Solomon Islands: Rural health services and needs.
Rural health services and particularly rural health facilities are subjects that I regularly return to mentioning, and matters I raise once again.
I believe I am right in saying, but subject to correction, that more than 50 percent of health expenditure in the Solomon Islands comes from donors. Much of that expenditure, however, targets specific diseases, rather than strengthening the country’s overall health system and improving services.
Some 3 years ago, there was talk of a new plan that had been developed by the Ministry of Health and Medical Services (MOHMS) with WHO help. The plan set out a roadmap towards universal health coverage with Sustainable Development Goals
The plan, which I understand was defined as the ‘Role Delineation Policy,’ mapped out the human resources, infrastructure and equipment that would be needed at every level.
Under the plan, 9 provincial hospitals and 34 area health centres would be upgraded, while 202 nurse aid posts would either be closed or upgraded to become rural health centres to ensure resources were used most efficiently to provide health services at strategic locations.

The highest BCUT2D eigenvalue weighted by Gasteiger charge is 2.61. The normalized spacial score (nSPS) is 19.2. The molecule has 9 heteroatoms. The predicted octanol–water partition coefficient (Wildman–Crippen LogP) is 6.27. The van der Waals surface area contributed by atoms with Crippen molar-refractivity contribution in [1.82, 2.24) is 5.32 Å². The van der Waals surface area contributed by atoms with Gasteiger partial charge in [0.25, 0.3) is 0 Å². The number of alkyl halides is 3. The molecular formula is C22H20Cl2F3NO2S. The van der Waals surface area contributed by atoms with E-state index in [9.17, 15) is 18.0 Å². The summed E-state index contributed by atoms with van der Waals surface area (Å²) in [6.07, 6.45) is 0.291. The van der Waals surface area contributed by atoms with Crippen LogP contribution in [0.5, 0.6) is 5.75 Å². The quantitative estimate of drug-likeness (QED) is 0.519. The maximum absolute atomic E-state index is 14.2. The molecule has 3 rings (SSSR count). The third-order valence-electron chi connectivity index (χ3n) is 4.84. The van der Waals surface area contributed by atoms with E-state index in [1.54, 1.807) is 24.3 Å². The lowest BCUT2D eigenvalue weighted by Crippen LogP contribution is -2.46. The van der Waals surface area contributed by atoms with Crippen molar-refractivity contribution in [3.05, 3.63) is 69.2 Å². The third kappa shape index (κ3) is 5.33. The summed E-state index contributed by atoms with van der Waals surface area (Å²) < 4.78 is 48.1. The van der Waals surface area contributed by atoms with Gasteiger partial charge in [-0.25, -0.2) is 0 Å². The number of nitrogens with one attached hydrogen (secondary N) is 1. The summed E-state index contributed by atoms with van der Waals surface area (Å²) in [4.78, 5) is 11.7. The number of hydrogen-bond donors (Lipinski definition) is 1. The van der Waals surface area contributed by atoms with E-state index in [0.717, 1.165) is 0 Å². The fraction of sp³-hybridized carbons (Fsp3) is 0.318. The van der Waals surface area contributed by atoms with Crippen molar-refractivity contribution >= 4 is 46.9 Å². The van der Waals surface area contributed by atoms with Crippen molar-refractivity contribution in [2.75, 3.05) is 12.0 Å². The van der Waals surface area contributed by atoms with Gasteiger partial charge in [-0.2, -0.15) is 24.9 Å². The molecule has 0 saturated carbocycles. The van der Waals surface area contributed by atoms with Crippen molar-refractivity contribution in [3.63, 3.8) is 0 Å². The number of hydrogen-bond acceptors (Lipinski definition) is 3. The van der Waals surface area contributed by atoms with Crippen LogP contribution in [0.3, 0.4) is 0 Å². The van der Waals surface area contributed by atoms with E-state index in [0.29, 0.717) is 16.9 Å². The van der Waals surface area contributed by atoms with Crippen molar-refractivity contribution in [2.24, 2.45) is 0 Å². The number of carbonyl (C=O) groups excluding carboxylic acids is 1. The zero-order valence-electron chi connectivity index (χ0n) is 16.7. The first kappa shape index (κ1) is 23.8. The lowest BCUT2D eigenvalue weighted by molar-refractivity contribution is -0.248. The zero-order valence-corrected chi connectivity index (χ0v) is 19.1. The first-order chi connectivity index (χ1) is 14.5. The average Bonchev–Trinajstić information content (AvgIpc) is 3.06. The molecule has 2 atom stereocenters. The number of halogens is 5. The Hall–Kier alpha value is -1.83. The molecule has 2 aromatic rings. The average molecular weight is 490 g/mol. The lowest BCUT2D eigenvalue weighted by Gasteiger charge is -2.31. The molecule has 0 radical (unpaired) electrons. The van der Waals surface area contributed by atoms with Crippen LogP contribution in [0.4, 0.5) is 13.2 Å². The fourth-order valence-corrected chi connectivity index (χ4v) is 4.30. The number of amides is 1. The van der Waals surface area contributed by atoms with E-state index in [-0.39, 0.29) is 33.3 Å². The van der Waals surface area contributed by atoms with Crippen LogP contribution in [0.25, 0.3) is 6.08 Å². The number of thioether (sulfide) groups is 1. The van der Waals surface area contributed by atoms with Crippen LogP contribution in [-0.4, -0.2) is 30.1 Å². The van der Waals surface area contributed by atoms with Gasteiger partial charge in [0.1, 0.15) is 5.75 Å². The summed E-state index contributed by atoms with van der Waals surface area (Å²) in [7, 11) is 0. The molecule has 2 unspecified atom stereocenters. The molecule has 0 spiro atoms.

The plan also included staffing area health centres – previously run by nurses – with doctors, ensuring that the health services people need were available closer to where they live.
At the time, there was also a report that a grant from the Republic of Korea would be used to improve infrastructure in at least one province.
In the 3 years since the Role Delineation Policy was launched there have been numerous reports of dilapidated rural health clinics and many sick people in communities going without essential health services, unless travelling great distances, often by canoe and in rough seas, to reach a rural health centre still operational. The situation at Tatamba in Isabell Province comes to mind and it is not an isolated example.
A recent investigative inspection conducted in the Western Province described health services, generally, as being deplorable.
With the threat of coronovirus being a serious and added worry the MOHMS faces a huge burden having to contend with disease: communicable diseases such as dengue and malaria, combined with ever increasing rates of non-communicable diseases and the effects of climate change.
I am inclined to believe the Role Delineation Policy has not yet seen the 2017 proposals implemented and the condition at rural health clinics in particular have gone from bad to worse.
Would it help to have the most dilapidated rural health clinics replaced with steel pre-fabricated type building and with coordination with the Ministry of Health?
If such an option was possible, perhaps traditional donors could assist with funds and then the MOHMS establish fully equipped and functional nurse aid posts in each rural health clinic.